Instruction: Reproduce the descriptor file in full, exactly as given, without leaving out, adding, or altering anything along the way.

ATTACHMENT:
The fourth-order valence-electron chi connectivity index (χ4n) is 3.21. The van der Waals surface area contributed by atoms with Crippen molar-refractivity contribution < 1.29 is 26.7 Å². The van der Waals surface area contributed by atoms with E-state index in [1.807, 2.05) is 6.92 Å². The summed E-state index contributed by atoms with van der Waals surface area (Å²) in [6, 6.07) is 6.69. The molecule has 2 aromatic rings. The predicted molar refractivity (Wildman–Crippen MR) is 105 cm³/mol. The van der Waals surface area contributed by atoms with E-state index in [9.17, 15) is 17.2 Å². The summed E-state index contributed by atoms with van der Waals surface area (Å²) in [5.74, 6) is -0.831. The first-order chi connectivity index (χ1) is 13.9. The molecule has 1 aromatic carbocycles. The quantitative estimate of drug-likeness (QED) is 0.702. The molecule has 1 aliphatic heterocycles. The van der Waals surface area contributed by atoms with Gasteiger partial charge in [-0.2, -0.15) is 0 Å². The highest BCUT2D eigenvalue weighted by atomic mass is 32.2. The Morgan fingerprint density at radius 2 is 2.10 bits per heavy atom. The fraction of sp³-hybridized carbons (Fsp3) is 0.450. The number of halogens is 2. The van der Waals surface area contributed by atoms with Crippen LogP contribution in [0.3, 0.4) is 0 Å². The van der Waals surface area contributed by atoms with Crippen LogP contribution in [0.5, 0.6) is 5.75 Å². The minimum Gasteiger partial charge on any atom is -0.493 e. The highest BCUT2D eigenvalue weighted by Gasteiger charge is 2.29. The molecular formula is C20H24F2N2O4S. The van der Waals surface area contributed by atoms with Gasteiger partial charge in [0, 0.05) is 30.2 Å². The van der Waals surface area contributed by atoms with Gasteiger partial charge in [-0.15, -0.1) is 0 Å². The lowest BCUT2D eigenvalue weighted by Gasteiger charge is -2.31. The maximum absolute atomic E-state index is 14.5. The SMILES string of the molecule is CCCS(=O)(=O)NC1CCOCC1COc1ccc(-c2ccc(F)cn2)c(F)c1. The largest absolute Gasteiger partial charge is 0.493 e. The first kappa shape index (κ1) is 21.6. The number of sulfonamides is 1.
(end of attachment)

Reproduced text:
The fourth-order valence-electron chi connectivity index (χ4n) is 3.21. The van der Waals surface area contributed by atoms with Crippen molar-refractivity contribution < 1.29 is 26.7 Å². The van der Waals surface area contributed by atoms with E-state index in [1.807, 2.05) is 6.92 Å². The summed E-state index contributed by atoms with van der Waals surface area (Å²) in [6, 6.07) is 6.69. The molecule has 2 aromatic rings. The predicted molar refractivity (Wildman–Crippen MR) is 105 cm³/mol. The van der Waals surface area contributed by atoms with E-state index in [9.17, 15) is 17.2 Å². The summed E-state index contributed by atoms with van der Waals surface area (Å²) in [5.74, 6) is -0.831. The first-order chi connectivity index (χ1) is 13.9. The molecule has 1 aromatic carbocycles. The quantitative estimate of drug-likeness (QED) is 0.702. The molecule has 1 aliphatic heterocycles. The van der Waals surface area contributed by atoms with Gasteiger partial charge in [-0.2, -0.15) is 0 Å². The highest BCUT2D eigenvalue weighted by atomic mass is 32.2. The Morgan fingerprint density at radius 2 is 2.10 bits per heavy atom. The fraction of sp³-hybridized carbons (Fsp3) is 0.450. The number of halogens is 2. The van der Waals surface area contributed by atoms with Crippen LogP contribution in [0.3, 0.4) is 0 Å². The van der Waals surface area contributed by atoms with Crippen LogP contribution in [0.5, 0.6) is 5.75 Å². The minimum Gasteiger partial charge on any atom is -0.493 e. The highest BCUT2D eigenvalue weighted by Gasteiger charge is 2.29. The molecular formula is C20H24F2N2O4S. The van der Waals surface area contributed by atoms with Gasteiger partial charge in [0, 0.05) is 30.2 Å². The van der Waals surface area contributed by atoms with Gasteiger partial charge in [-0.15, -0.1) is 0 Å². The lowest BCUT2D eigenvalue weighted by Gasteiger charge is -2.31. The maximum absolute atomic E-state index is 14.5. The SMILES string of the molecule is CCCS(=O)(=O)NC1CCOCC1COc1ccc(-c2ccc(F)cn2)c(F)c1. The largest absolute Gasteiger partial charge is 0.493 e. The first kappa shape index (κ1) is 21.6. The number of sulfonamides is 1.